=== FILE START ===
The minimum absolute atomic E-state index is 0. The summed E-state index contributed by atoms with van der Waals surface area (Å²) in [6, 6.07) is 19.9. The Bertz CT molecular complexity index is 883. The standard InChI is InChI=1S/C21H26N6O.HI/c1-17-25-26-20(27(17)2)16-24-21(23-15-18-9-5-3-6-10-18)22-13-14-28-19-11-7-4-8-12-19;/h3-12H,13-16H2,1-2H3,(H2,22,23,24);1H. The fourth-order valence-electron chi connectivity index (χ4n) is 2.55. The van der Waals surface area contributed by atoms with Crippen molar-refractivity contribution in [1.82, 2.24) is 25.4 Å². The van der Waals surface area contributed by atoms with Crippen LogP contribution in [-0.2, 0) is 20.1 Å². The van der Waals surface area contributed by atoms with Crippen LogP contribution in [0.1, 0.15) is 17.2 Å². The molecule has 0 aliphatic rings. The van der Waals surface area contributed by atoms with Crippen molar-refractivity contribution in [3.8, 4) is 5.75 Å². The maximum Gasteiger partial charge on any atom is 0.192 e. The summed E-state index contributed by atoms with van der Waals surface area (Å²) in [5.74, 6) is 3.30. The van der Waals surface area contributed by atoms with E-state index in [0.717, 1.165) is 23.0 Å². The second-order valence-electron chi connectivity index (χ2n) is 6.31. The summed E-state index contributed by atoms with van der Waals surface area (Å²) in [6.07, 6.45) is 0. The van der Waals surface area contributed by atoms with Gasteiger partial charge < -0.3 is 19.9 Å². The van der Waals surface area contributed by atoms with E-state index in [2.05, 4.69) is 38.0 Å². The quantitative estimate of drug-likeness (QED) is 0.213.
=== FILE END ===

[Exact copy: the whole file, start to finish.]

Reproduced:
The minimum absolute atomic E-state index is 0. The summed E-state index contributed by atoms with van der Waals surface area (Å²) in [6, 6.07) is 19.9. The Bertz CT molecular complexity index is 883. The standard InChI is InChI=1S/C21H26N6O.HI/c1-17-25-26-20(27(17)2)16-24-21(23-15-18-9-5-3-6-10-18)22-13-14-28-19-11-7-4-8-12-19;/h3-12H,13-16H2,1-2H3,(H2,22,23,24);1H. The fourth-order valence-electron chi connectivity index (χ4n) is 2.55. The van der Waals surface area contributed by atoms with Crippen molar-refractivity contribution in [1.82, 2.24) is 25.4 Å². The van der Waals surface area contributed by atoms with Crippen LogP contribution in [-0.2, 0) is 20.1 Å². The van der Waals surface area contributed by atoms with Crippen LogP contribution in [0.1, 0.15) is 17.2 Å². The molecule has 0 aliphatic rings. The van der Waals surface area contributed by atoms with Crippen molar-refractivity contribution in [3.8, 4) is 5.75 Å². The maximum Gasteiger partial charge on any atom is 0.192 e. The summed E-state index contributed by atoms with van der Waals surface area (Å²) in [5.74, 6) is 3.30. The van der Waals surface area contributed by atoms with E-state index in [0.717, 1.165) is 23.0 Å². The second-order valence-electron chi connectivity index (χ2n) is 6.31. The summed E-state index contributed by atoms with van der Waals surface area (Å²) in [6.07, 6.45) is 0. The van der Waals surface area contributed by atoms with Gasteiger partial charge < -0.3 is 19.9 Å². The van der Waals surface area contributed by atoms with E-state index in [2.05, 4.69) is 38.0 Å². The quantitative estimate of drug-likeness (QED) is 0.213.